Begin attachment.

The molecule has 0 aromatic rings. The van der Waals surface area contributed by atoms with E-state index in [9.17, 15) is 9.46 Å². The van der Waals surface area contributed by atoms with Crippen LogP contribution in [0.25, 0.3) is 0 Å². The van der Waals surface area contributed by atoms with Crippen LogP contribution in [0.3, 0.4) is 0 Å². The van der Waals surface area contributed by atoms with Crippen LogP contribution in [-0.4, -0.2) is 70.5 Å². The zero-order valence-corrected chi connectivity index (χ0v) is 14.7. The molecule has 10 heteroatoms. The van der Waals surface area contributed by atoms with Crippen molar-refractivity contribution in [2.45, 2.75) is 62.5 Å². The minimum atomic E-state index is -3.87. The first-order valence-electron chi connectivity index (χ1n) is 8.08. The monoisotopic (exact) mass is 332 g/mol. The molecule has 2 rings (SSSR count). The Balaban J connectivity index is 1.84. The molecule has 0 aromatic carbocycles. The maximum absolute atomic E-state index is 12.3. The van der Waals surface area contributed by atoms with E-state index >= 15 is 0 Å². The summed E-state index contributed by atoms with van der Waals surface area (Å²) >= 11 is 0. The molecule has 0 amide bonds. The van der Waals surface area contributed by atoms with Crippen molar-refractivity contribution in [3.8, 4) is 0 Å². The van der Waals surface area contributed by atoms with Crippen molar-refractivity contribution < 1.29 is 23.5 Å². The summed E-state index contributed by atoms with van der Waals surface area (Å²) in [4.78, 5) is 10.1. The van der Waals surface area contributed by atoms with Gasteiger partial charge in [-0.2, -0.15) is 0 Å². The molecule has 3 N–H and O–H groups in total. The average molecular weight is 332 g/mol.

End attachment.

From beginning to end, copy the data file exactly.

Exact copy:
The molecule has 0 aromatic rings. The van der Waals surface area contributed by atoms with E-state index in [9.17, 15) is 9.46 Å². The van der Waals surface area contributed by atoms with Crippen LogP contribution in [0.25, 0.3) is 0 Å². The van der Waals surface area contributed by atoms with Crippen LogP contribution in [0.3, 0.4) is 0 Å². The van der Waals surface area contributed by atoms with Crippen LogP contribution in [-0.4, -0.2) is 70.5 Å². The zero-order valence-corrected chi connectivity index (χ0v) is 14.7. The molecule has 10 heteroatoms. The van der Waals surface area contributed by atoms with Crippen molar-refractivity contribution in [2.45, 2.75) is 62.5 Å². The minimum atomic E-state index is -3.87. The first-order valence-electron chi connectivity index (χ1n) is 8.08. The monoisotopic (exact) mass is 332 g/mol. The molecule has 2 rings (SSSR count). The Balaban J connectivity index is 1.84. The molecule has 0 aromatic carbocycles. The maximum absolute atomic E-state index is 12.3. The van der Waals surface area contributed by atoms with E-state index >= 15 is 0 Å². The summed E-state index contributed by atoms with van der Waals surface area (Å²) >= 11 is 0. The molecule has 0 amide bonds. The van der Waals surface area contributed by atoms with Crippen molar-refractivity contribution in [3.8, 4) is 0 Å². The van der Waals surface area contributed by atoms with Crippen molar-refractivity contribution < 1.29 is 23.5 Å². The summed E-state index contributed by atoms with van der Waals surface area (Å²) in [4.78, 5) is 10.1. The van der Waals surface area contributed by atoms with Gasteiger partial charge in [-0.2, -0.15) is 0 Å². The molecule has 3 N–H and O–H groups in total. The average molecular weight is 332 g/mol.